Hey, I'm Mike Stenhouse and I started Inside Property Investing with my wife, Victoria. First and foremost, I'd say we are developers. We buy property, we renovate or build, and then we'll either rent out or sell. We do that in and around the Northwest of England. The second aspect of it is the media side of things. I decided to turn on a microphone about six years ago and we launched our own podcast. That's led to education, digital products, and that sort of stuff. The third aspect is property management. So we look at them as three distinct businesses, but they're all related and interlinked.
How We Got Started
It was something that I had been interested in growing up. My dad kind of dabbled in it a little bit, renovated a few single houses when I was growing up and I'd watch grand designs and that sort of stuff on TV. I had a real interest in it. Before I went off to uni, I ended up buying a cheap flat in my hometown and it gave me like a bit of beer money every month. It just sort of escalated from there. I always knew I wanted to run my own business rather than necessarily wanting to be involved in property.
My parents had always run their own businesses. They had a couple of bars and restaurants, and then they went into a couple of different things. But growing up, they always said, we're doing this so that you don't have to...we're sacrificing and working all these hours so that you can go to university and get a good job as a lawyer or a doctor or something else. And I was like, nah. I want to work all the hours and have inconsistent income. It's ironic that everything that they were doing to try and direct us down a different path led me to start my own thing.
When we got started, we definitely went about it the wrong way. My wife and I met in the corporate world at Procter & Gamble. It was a great job with a decent income. We were doing well and basically started renovating our own homes. We were trying to do as much of it ourselves as we could at the time and we thought we were saving money.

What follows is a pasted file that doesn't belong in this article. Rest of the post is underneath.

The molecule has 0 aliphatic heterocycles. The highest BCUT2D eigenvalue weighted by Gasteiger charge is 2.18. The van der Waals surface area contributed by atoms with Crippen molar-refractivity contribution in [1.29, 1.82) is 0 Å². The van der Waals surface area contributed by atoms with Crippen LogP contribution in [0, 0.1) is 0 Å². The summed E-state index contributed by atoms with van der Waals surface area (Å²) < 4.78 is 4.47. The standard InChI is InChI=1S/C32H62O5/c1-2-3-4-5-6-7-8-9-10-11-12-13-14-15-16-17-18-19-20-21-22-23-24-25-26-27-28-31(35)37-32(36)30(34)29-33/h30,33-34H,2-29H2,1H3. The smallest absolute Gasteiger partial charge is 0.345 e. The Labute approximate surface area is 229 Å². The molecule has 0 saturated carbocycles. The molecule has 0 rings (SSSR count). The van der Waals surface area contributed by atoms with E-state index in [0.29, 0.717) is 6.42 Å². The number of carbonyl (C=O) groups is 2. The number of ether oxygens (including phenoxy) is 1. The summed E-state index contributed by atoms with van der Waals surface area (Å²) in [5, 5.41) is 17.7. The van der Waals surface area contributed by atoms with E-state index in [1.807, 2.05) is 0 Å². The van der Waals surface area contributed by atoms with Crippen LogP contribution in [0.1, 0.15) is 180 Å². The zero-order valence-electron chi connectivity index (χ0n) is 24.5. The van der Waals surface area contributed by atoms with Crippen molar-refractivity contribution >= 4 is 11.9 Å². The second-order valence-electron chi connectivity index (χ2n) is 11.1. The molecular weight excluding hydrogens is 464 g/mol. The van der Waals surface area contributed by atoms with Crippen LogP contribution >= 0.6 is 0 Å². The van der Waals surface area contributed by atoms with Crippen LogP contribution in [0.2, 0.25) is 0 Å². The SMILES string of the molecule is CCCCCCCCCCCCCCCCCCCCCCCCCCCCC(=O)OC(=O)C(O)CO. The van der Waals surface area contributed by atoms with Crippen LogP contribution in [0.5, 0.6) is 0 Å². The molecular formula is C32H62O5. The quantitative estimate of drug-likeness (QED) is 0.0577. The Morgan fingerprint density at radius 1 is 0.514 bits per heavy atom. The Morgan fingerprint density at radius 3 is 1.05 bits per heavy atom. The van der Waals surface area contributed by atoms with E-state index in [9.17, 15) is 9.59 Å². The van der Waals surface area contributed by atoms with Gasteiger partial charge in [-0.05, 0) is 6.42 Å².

At those stages, we'd buy a house, renovate it, sell it, and we'd make 10 or 15 grand that we'd spend on a holiday or something. There was no sense of it being a business. It was just a side income, something we enjoyed doing. It wasn't until a couple of years after that, that we realized actually there could be a business from it. Victoria decided to stay in the corporate job whilst I left and tried to build up the income side of things. It took us a couple of years to start holding onto properties for rental income rather than selling them. That's when she was able to leave too.
What's Better, Renting or Selling?
We try to keep as much of them as we can. We're doing this for the longterm as much as anything. And it's nice to sell projects and get that cash in the bank, but it's very lumpy. It's difficult to live off and plan for that sort of 18-month project where you get paid at the end. It can be really lucrative to go out there buy land, build properties, and sell, but it's a bit of a roller coaster. So our view is always to hold onto what we can and get the monthly income.
So we're kind of getting wealthier on paper every day on average. The market goes up and down, but over 10, 15 years, we're probably going to be going up in value generally. Occasionally we'll sell things. If the project lends itself to that in particular, and obviously it's quite an expensive game as well. Development projects can run into hundreds of thousands of pounds. We need to replace our cash. So occasionally we'll do a project that we sell because then we can reinvest the profits into another portfolio.
I think it all comes down to the effectiveness of how you run your business. There are people out there who will have three or four really profitable light industrial units with good tenants. And they will make far more than we will with our portfolio. And with the number we have got, we'll be making more than somebody who's got 200 properties that they've bought badly. I think people should focus more on the income of each individual deal rather than the size of the portfolio. It's a bit of a vanity metric.
Starting a Podcast From Scratch
I'd been driving back and forth between Newcastle and Manchester and was listening to podcasts on the drive. It was the first time I'd really discovered podcasts because all of a sudden I had a two-hour drive every Monday morning and every Friday night. And I came across a guy called Clyde Lee Dennis. He was hosting a podcast where he interviewed entrepreneurs. It just sort of filled me with passion, and equally got me thinking that that was the type of format that I could replicate and apply to our industry by interviewing other property investors.